A new study has shown that more couples are choosing to live together -- and even have children together -- rather than marry. In fact, for close to half of women, choosing to live together was their "first union" and only 23 percent of women can say the same about marriage. It's startling on paper, but in real life, it's not surprising at all.
I know very few couples who didn't start out living together. The reality is, in this day and age, it's the smart way to go. Of course, it's only as smart as you make it. Very few of the people I know who cohabited moved in together because they were pregnant. There is usually a trajectory to it:
Move in together, get engaged a year later, marry, have kids. Now, it seems many people are diverting from that path. They are choosing to skip the whole marriage part. This can actually be a big mistake.
Oh I know the statistics on marriage are grim. And some might say it's just as easy to leave a marriage as it is to leave a cohabitation union (fact: it's hard either way). But the stats on people who choose not to marry and choose instead to live together don't lie. Education appears to be key.
More educated couples marry before they have kids. Less educated ones don't. More educated women (women with college degrees) marry after cohabitation. Less educated women don't.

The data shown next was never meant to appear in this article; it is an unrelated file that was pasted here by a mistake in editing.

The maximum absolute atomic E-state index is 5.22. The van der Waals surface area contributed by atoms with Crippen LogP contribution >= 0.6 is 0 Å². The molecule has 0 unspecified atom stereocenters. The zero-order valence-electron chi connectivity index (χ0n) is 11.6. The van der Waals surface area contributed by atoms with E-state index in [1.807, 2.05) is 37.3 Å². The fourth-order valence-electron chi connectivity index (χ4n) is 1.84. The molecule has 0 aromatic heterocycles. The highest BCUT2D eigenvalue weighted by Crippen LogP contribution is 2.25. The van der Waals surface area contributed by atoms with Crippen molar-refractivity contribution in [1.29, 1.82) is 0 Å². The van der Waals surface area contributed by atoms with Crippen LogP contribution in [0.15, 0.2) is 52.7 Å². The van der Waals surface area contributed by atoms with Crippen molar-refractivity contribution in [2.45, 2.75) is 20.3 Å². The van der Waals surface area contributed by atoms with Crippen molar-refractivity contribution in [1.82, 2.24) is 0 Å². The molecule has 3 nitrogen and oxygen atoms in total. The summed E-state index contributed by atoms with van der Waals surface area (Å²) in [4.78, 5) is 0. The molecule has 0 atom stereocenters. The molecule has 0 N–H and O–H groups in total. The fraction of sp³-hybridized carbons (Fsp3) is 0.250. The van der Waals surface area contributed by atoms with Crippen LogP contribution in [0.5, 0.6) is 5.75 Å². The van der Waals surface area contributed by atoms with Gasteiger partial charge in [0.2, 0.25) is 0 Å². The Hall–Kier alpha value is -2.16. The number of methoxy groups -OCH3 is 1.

Personally, I have lived with two men. One was my college boyfriend and the other my husband of 10 years. I lived with both men while we were unmarried. And I am SO glad I did. I was engaged to my college boyfriend and had we not moved in together, I may not have realized how completely incompatible we were. The same is true of my husband. Had we not lived together for two years before marrying, I may not have known how incredibly compatible we were.
But I wouldn't have had kids that way. No way. No how. I wanted the legal protection of marriage and I wanted the stability for my children. My kids look at our wedding photos and smile, secure in the knowledge that their parents made a lifetime commitment four years before either of them showed up.
It's not necessary. I have an aunt who has been with her now husband 40 years and had two kids who were grown by the time they married. We all know these stories. Hollywood people almost never get married to have children (although they might not be good examples of lasting love). We also know that marriage is no guarantee of a happy ending.
But at least with marriage, there is stability. There is some kind of legal documentation of your union. It won't protect you from divorce, but it will bring respect and a certain measure of comfort to future children.
Cohabitation is great. As long as it's finite. It may be old-fashioned, but it just makes sense.
Would you have kids without getting married?